Vardar Macedonia

Vardar Macedonia (Macedonian and Serbian: Вардарска Македонија, Vardarska Makedonija) was the name given to the territory of the Kingdom of Serbia (1912–1918) and Kingdom of Yugoslavia (1918–1941) roughly corresponding to today's North Macedonia. It covers the northwestern part of geographical Macedonia, whose modern borders came to be defined by the mid-19th century.

Borders of the modern geographical region of Macedonia, divided by the national boundaries of the neighboring countries (Kosovo is depicted as part of Serbia). To the northwest: Vardar Macedonia, encompassing North Macedonia; Trgovište and Preševo municipalities in Serbia and Elez Han municipality in Kosovo. To the northeast: Pirin Macedonia, part of southwestern Bulgaria. To the south: Macedonia (Greece), part of northern Greece.

HistoryEdit

Vardar Macedonia usually refers to the central part of the region of Macedonia attributed to the Kingdom of Serbia by the Treaty of Bucharest (1913) after the Balkan Wars. The territory is named after the Vardar, the major river that cuts across the region from northwest to southeast, to distinguish it from both Greek Macedonia and the region around the Pirin Mountain in Bulgaria.

The region was initially known as Serbian Macedonia[1][2] although the use of the name Macedonia was prohibited later in the Kingdom of Yugoslavia, due to the implemented policy of Serbianisation of the local Slavic-speakers.[3][4] From 1919 to 1922, the area (including parts of today Kosovo and Eastern Serbia) was part of South Serbia (Serbian: Jужна Србија, Južna Srbija),[5][6][7] In 1929, the Kingdom of Yugoslavia was divided into provinces called banovinas. Vardar Macedonia as part of South Serbia then became part of Vardar Banovina.[8]

During World War I it was occupied by Bulgaria as part of the Military Inspection Area of Macedonia. After the war the present-day Strumica and Novo Selo municipalities were broken away from Bulgaria and ceded to Yugoslavia. During the Second World War, Bulgaria established two administrative districts in the region - Bitola and Skopje. In 1946, most of Vardar Macedonia as one of the six constituent countries of SFR Yugoslavia became the People's Republic of Macedonia (1946-1963) then the Socialist Republic of Macedonia (1963-1991).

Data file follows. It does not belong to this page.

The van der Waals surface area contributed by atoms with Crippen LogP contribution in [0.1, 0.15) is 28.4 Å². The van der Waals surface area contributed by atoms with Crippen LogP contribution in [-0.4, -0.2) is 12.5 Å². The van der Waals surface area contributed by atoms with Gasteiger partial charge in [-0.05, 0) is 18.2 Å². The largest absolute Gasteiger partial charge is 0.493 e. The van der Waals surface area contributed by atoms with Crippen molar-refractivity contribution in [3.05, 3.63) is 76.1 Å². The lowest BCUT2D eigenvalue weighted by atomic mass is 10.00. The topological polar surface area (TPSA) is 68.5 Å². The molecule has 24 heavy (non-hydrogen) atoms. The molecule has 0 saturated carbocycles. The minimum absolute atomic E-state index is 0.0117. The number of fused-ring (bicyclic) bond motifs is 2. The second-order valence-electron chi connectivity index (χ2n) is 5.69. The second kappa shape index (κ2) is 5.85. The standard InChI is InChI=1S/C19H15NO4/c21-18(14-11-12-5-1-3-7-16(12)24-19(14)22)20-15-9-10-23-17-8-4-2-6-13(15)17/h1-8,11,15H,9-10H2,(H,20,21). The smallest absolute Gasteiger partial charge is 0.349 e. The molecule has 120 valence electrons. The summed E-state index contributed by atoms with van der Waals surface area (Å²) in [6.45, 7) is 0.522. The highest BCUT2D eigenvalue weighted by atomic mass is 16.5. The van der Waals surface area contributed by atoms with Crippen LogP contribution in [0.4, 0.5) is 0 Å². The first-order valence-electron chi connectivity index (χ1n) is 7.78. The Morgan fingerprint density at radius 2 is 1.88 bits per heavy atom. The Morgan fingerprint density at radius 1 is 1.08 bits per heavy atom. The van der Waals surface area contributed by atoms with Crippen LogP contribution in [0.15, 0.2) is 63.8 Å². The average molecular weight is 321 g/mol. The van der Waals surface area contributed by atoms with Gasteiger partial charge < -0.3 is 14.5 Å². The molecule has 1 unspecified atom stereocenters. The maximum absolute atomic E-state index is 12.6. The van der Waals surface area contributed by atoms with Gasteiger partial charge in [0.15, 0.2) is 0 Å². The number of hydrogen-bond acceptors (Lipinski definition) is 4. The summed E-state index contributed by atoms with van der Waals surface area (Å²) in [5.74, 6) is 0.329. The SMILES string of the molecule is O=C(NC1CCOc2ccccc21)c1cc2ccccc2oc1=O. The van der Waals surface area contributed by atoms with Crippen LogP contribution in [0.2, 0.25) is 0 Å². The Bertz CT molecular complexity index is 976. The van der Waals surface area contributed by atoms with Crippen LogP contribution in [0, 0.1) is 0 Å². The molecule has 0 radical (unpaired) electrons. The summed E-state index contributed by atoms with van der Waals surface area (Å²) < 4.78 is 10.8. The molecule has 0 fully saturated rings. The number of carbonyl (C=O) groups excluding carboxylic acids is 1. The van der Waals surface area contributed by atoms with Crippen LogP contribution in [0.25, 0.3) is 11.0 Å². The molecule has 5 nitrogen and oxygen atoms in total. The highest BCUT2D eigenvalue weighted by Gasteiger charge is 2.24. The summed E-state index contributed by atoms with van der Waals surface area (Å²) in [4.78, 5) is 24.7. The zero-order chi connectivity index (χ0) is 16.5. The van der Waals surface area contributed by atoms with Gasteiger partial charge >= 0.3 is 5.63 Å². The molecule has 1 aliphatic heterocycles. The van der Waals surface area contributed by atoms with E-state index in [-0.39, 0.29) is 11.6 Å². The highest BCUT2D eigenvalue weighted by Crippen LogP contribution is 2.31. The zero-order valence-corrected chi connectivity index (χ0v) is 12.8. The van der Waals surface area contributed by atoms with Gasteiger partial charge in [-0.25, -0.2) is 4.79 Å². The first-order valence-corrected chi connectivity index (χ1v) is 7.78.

After the breakup of Yugoslavia, besides North Macedonia, the region encompasses also Trgovište and Preševo municipalities in Serbia,[9] as well the Elez Han municipality in Kosovo.[10] Sometimes in the region are included the areas of Golo Brdo and Mala Prespa in Albania.[citation needed]

BackgroundEdit

YugoslaviaEdit

Republic of North MacedoniaEdit

See alsoEdit

ReferencesEdit

  1. ^ Popovic, P. (2018). Serbian Macedonia: An Historical Survey. Creative Media Partners, LLC. p. 1. ISBN 978-0-344-87197-9.
  2. ^ Treanor, P.J. (2019). Britain, Bulgaria, and the Paris Peace Conference, 1918–1919: A Just and Lasting Peace?. Lexington Books. p. 26. ISBN 978-1-4985-8563-7.
  3. ^ Donald Bloxham, The Final Solution: A Genocide, OUP Oxford, 2009, ISBN 0199550336, p. 65.
  4. ^ Chris Kostov, Contested Ethnic Identity: The Case of Macedonian Immigrants in Toronto, Peter Lang, 2010, ISBN 3034301960, p. 76.
  5. ^ Victor Roudometof, Collective Memory, National Identity, and Ethnic Conflict: Greece, Bulgaria, and the Macedonian Question, Greenwood Publishing Group, 2002, ISBN 0275976483, p. 102.
  6. ^ Constantine Panos Danopoulos, Dhirendra K. Vajpeyi, Amir Bar-Or, Civil-military Relations, Nation Building, and National Identity: Comparative Perspectives, Greenwood Publishing Group, 2004, ISBN 0275979237, p. 218.
  7. ^ Roland Robertson, Victor Roudometof, Nationalism, Globalization, and Orthodoxy: The Social Origins of Ethnic Conflict in the Balkans, Greenwood Publishing Group, 2001, ISBN 0313319499, p. 188.
  8. ^ War of words: Washington tackles the Yugoslav conflict, p. 43, at Google Books
  9. ^ Петър Христов Петров, Македония: история и политическа съдба, том 3, Изд-во "Знание" ООД, 1998, стр. 109.
  10. ^ Стефан Карастоянов, Косово: геополитически анализ, Университетско издателство "Св. Климент Охридски", 2007, ISBN 9540725410, стр. 41.

Further readingEdit